She explained how she was initially inspired to become a midwife by her auntie who was working in the profession in Manchester. After qualifying at 21 and spending a period working in the western region of Ghana, Dr Anim moved to England and completed her nursing qualifications in Hull over three years, where she first experienced a cup of tea, and fish and chips. She also spoke of the challenge of homesickness and navigating a new culture as the only black African woman in her class.
After subsequently moving to London, Dr Anim discussed how she focused on women's health, taking up a role in sexual health at the Margaret Pyke Centre. She noted she also discovered her activism there, and became involved in trade union work, drawing inspiration from her father who had been a trade unionist for railway workers.
In 2014, Dr Anim became the first Black African President of the Royal College of Nursing in 99 years, a post she held for four years, having been the first Black African Deputy President prior to that. A question and answer session followed where audience members had the opportunity to probe Dr Anim further on a range of issues from her career.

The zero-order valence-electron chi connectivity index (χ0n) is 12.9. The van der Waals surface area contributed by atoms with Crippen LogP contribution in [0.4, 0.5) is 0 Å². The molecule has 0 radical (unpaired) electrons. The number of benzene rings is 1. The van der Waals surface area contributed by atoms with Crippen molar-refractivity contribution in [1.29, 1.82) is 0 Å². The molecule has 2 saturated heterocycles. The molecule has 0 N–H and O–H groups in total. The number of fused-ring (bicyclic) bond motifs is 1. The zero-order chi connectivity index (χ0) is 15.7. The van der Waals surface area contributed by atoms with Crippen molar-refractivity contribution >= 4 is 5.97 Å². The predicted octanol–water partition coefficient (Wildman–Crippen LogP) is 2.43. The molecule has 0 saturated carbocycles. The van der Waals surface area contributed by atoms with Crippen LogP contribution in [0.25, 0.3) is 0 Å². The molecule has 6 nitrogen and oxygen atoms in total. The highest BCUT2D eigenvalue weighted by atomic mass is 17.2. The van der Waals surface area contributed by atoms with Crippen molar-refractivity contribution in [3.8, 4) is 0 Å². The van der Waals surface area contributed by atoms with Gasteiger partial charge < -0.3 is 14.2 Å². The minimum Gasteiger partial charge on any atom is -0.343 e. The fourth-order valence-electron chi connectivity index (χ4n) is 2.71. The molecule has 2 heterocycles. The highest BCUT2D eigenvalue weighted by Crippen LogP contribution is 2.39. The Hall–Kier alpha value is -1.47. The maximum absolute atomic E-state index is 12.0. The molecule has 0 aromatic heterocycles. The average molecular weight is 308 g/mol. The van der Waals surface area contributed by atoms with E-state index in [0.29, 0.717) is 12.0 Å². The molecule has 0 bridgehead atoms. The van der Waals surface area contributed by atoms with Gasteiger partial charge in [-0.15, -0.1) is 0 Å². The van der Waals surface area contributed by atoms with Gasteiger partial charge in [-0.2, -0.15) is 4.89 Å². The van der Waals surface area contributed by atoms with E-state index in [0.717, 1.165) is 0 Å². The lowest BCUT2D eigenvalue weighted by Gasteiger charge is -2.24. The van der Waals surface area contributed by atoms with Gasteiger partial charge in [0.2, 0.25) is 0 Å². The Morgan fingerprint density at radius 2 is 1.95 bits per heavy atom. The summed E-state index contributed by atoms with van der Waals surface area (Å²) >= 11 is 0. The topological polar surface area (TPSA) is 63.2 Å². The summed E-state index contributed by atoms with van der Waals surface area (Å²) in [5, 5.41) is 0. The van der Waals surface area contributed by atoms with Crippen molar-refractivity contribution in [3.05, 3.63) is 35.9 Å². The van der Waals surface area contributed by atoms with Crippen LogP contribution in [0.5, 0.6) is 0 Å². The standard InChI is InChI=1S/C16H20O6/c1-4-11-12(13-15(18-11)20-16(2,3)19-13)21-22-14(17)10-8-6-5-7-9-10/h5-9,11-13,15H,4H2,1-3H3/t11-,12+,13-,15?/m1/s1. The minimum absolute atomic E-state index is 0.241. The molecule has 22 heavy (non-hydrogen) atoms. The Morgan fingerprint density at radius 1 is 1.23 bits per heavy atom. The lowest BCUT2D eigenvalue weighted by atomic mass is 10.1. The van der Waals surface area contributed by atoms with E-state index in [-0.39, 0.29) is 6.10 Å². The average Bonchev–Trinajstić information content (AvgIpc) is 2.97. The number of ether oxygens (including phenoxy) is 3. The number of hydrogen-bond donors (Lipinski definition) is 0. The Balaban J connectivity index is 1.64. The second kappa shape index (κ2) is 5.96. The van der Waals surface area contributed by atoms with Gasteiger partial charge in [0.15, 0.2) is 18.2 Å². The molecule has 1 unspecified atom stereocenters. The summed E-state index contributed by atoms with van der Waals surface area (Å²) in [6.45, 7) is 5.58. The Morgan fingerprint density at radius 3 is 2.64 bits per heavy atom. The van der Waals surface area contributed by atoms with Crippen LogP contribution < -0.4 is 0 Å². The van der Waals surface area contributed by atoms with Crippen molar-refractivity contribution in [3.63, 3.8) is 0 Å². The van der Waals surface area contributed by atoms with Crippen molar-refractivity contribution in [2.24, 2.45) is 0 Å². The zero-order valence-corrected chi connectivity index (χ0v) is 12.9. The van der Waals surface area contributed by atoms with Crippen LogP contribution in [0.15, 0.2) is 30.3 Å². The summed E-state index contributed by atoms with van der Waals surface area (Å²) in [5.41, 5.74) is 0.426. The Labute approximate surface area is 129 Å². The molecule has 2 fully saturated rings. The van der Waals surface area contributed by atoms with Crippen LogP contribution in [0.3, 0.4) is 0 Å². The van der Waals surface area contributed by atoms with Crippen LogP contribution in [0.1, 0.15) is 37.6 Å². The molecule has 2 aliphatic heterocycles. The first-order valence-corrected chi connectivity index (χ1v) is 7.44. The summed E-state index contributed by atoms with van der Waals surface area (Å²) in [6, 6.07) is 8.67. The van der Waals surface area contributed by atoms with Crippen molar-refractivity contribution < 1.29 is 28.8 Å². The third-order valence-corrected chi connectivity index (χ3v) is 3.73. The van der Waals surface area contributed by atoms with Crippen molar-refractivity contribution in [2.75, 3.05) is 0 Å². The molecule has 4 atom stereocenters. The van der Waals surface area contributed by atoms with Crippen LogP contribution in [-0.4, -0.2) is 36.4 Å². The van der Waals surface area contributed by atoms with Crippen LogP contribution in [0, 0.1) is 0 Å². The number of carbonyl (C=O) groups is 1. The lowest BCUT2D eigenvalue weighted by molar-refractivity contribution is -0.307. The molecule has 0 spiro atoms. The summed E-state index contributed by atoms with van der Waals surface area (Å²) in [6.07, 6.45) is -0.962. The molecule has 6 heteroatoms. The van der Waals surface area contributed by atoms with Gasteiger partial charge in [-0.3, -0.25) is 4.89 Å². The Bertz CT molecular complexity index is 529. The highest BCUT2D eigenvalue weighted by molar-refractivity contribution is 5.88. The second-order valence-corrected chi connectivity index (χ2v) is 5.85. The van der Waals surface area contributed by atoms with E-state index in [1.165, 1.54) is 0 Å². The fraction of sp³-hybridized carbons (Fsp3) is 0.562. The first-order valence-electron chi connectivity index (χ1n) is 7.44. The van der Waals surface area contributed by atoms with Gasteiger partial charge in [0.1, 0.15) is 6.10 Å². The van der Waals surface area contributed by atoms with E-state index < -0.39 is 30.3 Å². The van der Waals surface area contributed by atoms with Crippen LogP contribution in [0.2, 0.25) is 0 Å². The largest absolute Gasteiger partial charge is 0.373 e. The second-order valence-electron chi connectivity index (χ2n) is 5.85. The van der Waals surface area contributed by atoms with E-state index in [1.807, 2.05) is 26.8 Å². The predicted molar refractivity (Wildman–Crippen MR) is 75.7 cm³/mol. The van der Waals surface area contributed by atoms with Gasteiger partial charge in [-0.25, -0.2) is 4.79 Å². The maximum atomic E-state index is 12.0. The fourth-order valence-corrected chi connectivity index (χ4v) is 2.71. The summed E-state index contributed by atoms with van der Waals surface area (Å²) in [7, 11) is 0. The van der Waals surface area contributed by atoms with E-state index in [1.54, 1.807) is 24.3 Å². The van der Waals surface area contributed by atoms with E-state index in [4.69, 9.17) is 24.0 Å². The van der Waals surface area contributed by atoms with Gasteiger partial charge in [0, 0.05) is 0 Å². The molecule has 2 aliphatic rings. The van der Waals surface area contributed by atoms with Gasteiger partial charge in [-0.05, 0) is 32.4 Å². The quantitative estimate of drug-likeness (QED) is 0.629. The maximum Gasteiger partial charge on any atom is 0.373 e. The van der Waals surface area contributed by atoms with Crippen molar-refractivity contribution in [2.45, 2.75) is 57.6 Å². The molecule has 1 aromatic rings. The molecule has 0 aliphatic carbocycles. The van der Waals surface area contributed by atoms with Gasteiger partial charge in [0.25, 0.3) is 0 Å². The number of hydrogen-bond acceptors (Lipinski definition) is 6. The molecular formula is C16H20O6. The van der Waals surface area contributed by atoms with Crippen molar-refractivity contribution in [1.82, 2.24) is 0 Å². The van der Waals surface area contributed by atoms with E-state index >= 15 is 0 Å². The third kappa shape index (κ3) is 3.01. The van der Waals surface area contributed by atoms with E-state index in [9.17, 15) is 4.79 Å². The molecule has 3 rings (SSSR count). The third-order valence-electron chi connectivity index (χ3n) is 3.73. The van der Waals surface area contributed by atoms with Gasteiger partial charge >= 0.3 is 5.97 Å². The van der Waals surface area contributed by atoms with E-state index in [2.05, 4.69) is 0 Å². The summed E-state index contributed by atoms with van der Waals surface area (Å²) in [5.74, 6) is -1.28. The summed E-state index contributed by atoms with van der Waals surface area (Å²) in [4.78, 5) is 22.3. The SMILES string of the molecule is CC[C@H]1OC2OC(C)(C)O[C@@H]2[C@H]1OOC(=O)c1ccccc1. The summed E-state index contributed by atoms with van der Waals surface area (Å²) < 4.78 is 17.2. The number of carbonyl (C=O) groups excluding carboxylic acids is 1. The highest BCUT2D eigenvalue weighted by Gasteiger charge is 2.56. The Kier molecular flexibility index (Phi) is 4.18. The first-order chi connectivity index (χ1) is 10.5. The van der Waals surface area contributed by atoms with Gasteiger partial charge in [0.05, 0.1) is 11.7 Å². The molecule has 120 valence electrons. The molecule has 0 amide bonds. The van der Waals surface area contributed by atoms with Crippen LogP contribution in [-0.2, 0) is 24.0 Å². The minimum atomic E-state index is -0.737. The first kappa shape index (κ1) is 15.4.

Throughout the talk Dr Anim spoke warmly of the public support for nurses referencing on more than one occasion the clap for carers initiative that was a feature of the early stages of the pandemic. The importance of mentorship and support networks for young nurses, particularly those from minority backgrounds, was emphasised with Dr Anim surmising, “Happy nurses make happy patients”.
Dr Anim further reflected on the challenge of advancing gender equality, challenging the set backs created by all forms of sexism and structured disadvantages, noting that the time for data collection had to end and the focus should now be on actions and achievements. When asked what her message to student nurses and midwives would be, she shared the simple and powerful statement “Believe in yourself”.
Diversity and Inclusion Advisor, Liz Grand, commented, “It was brilliant to be able to hear from someone as esteemed as Dr Anim for International Women's Day. Listening to Dr Anim discuss her life journey was truly inspirational, and I hope the other attendees got as much out of the event as I did."